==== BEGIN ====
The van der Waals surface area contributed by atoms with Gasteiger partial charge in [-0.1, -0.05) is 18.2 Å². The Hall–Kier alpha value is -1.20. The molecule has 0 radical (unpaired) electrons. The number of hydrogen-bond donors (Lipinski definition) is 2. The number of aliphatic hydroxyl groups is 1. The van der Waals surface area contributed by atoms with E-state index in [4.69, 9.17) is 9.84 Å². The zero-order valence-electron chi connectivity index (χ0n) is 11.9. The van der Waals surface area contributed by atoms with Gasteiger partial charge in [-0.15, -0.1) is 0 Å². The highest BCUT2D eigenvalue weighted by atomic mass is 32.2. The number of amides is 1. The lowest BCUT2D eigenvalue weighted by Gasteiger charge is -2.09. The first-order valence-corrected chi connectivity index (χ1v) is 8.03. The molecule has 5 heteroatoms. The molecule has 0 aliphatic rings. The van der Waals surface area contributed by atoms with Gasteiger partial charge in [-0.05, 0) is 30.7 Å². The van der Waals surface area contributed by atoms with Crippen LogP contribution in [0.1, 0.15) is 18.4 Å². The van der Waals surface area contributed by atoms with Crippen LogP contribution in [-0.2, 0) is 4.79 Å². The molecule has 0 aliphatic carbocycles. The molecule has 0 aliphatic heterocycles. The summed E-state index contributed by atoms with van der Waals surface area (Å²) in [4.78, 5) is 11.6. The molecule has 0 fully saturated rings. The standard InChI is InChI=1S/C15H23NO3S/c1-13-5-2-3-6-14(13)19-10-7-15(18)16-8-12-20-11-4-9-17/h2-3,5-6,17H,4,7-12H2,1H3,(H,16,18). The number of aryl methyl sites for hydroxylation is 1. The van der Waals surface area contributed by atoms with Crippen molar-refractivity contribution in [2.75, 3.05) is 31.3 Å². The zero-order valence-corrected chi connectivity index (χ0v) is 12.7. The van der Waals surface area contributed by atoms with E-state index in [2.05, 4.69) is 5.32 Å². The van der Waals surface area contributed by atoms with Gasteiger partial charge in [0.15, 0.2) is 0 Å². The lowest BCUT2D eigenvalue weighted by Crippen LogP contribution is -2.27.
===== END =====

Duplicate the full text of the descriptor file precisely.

The van der Waals surface area contributed by atoms with Gasteiger partial charge in [-0.1, -0.05) is 18.2 Å². The Hall–Kier alpha value is -1.20. The molecule has 0 radical (unpaired) electrons. The number of hydrogen-bond donors (Lipinski definition) is 2. The number of aliphatic hydroxyl groups is 1. The van der Waals surface area contributed by atoms with E-state index in [4.69, 9.17) is 9.84 Å². The zero-order valence-electron chi connectivity index (χ0n) is 11.9. The van der Waals surface area contributed by atoms with Gasteiger partial charge in [-0.15, -0.1) is 0 Å². The highest BCUT2D eigenvalue weighted by atomic mass is 32.2. The number of amides is 1. The lowest BCUT2D eigenvalue weighted by Gasteiger charge is -2.09. The first-order valence-corrected chi connectivity index (χ1v) is 8.03. The molecule has 5 heteroatoms. The molecule has 0 aliphatic rings. The van der Waals surface area contributed by atoms with Gasteiger partial charge in [-0.05, 0) is 30.7 Å². The van der Waals surface area contributed by atoms with Crippen LogP contribution in [0.1, 0.15) is 18.4 Å². The van der Waals surface area contributed by atoms with Crippen LogP contribution in [-0.2, 0) is 4.79 Å². The molecule has 0 aliphatic carbocycles. The molecule has 0 aliphatic heterocycles. The summed E-state index contributed by atoms with van der Waals surface area (Å²) in [4.78, 5) is 11.6. The molecule has 0 fully saturated rings. The standard InChI is InChI=1S/C15H23NO3S/c1-13-5-2-3-6-14(13)19-10-7-15(18)16-8-12-20-11-4-9-17/h2-3,5-6,17H,4,7-12H2,1H3,(H,16,18). The number of aryl methyl sites for hydroxylation is 1. The van der Waals surface area contributed by atoms with Crippen molar-refractivity contribution in [2.75, 3.05) is 31.3 Å². The zero-order valence-corrected chi connectivity index (χ0v) is 12.7. The van der Waals surface area contributed by atoms with E-state index in [2.05, 4.69) is 5.32 Å². The van der Waals surface area contributed by atoms with Gasteiger partial charge in [0.15, 0.2) is 0 Å². The lowest BCUT2D eigenvalue weighted by Crippen LogP contribution is -2.27.